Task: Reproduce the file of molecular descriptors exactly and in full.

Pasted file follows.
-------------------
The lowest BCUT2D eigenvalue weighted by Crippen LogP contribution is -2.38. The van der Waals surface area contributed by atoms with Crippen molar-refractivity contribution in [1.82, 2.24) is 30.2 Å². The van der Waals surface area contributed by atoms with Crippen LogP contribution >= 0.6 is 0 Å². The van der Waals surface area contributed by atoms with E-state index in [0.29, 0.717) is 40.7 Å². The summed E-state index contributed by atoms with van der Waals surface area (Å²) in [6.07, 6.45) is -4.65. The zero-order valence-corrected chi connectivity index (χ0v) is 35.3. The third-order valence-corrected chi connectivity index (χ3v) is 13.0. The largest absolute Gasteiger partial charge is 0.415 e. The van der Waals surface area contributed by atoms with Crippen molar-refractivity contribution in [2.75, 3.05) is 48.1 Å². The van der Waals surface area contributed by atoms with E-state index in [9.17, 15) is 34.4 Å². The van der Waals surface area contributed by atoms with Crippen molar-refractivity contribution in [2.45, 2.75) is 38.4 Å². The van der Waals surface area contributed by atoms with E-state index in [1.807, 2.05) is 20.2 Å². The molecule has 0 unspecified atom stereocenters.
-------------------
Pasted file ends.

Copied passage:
The lowest BCUT2D eigenvalue weighted by Crippen LogP contribution is -2.38. The van der Waals surface area contributed by atoms with Crippen molar-refractivity contribution in [1.82, 2.24) is 30.2 Å². The van der Waals surface area contributed by atoms with Crippen LogP contribution >= 0.6 is 0 Å². The van der Waals surface area contributed by atoms with E-state index in [0.29, 0.717) is 40.7 Å². The summed E-state index contributed by atoms with van der Waals surface area (Å²) in [6.07, 6.45) is -4.65. The zero-order valence-corrected chi connectivity index (χ0v) is 35.3. The third-order valence-corrected chi connectivity index (χ3v) is 13.0. The largest absolute Gasteiger partial charge is 0.415 e. The van der Waals surface area contributed by atoms with Crippen molar-refractivity contribution in [2.75, 3.05) is 48.1 Å². The van der Waals surface area contributed by atoms with E-state index in [9.17, 15) is 34.4 Å². The van der Waals surface area contributed by atoms with Crippen molar-refractivity contribution in [2.45, 2.75) is 38.4 Å². The van der Waals surface area contributed by atoms with E-state index in [1.807, 2.05) is 20.2 Å². The molecule has 0 unspecified atom stereocenters.